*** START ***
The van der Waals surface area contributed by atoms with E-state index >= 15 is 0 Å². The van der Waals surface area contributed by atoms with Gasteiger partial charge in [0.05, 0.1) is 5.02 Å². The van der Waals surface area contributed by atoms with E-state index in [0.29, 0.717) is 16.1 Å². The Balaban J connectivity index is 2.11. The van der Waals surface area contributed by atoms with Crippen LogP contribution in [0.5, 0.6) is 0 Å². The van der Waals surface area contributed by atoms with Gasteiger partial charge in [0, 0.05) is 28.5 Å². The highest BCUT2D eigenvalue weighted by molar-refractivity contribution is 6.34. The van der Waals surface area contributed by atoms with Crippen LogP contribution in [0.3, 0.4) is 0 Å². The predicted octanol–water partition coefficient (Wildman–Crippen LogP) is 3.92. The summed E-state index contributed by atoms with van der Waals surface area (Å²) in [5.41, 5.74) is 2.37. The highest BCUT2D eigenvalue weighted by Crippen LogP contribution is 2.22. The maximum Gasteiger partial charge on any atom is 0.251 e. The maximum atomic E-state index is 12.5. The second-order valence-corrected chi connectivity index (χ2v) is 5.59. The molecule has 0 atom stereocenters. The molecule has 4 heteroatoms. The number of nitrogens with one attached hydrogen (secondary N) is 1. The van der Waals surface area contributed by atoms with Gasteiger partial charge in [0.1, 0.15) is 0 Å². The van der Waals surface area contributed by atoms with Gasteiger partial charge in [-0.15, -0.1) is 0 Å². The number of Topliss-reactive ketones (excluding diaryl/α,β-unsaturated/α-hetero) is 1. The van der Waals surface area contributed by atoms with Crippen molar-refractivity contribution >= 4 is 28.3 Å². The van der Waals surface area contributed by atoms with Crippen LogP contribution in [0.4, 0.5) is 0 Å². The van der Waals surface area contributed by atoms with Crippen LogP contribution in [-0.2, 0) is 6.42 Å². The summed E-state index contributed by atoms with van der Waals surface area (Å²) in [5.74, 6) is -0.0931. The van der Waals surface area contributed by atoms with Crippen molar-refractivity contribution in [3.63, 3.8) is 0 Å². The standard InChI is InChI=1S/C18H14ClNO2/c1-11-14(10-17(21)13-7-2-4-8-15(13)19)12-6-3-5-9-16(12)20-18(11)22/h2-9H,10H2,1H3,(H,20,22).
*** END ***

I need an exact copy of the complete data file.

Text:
The van der Waals surface area contributed by atoms with E-state index >= 15 is 0 Å². The van der Waals surface area contributed by atoms with Gasteiger partial charge in [0.05, 0.1) is 5.02 Å². The van der Waals surface area contributed by atoms with E-state index in [0.29, 0.717) is 16.1 Å². The Balaban J connectivity index is 2.11. The van der Waals surface area contributed by atoms with Crippen LogP contribution in [0.5, 0.6) is 0 Å². The van der Waals surface area contributed by atoms with Gasteiger partial charge in [0, 0.05) is 28.5 Å². The highest BCUT2D eigenvalue weighted by molar-refractivity contribution is 6.34. The van der Waals surface area contributed by atoms with Crippen LogP contribution in [0.3, 0.4) is 0 Å². The predicted octanol–water partition coefficient (Wildman–Crippen LogP) is 3.92. The summed E-state index contributed by atoms with van der Waals surface area (Å²) in [5.41, 5.74) is 2.37. The highest BCUT2D eigenvalue weighted by Crippen LogP contribution is 2.22. The maximum Gasteiger partial charge on any atom is 0.251 e. The maximum atomic E-state index is 12.5. The second-order valence-corrected chi connectivity index (χ2v) is 5.59. The molecule has 0 atom stereocenters. The molecule has 4 heteroatoms. The number of nitrogens with one attached hydrogen (secondary N) is 1. The van der Waals surface area contributed by atoms with Gasteiger partial charge in [0.1, 0.15) is 0 Å². The van der Waals surface area contributed by atoms with Gasteiger partial charge in [-0.15, -0.1) is 0 Å². The number of Topliss-reactive ketones (excluding diaryl/α,β-unsaturated/α-hetero) is 1. The van der Waals surface area contributed by atoms with Crippen molar-refractivity contribution >= 4 is 28.3 Å². The van der Waals surface area contributed by atoms with Crippen LogP contribution in [0.4, 0.5) is 0 Å². The van der Waals surface area contributed by atoms with Crippen LogP contribution in [-0.2, 0) is 6.42 Å². The summed E-state index contributed by atoms with van der Waals surface area (Å²) in [5.74, 6) is -0.0931. The van der Waals surface area contributed by atoms with Crippen molar-refractivity contribution in [3.63, 3.8) is 0 Å². The standard InChI is InChI=1S/C18H14ClNO2/c1-11-14(10-17(21)13-7-2-4-8-15(13)19)12-6-3-5-9-16(12)20-18(11)22/h2-9H,10H2,1H3,(H,20,22).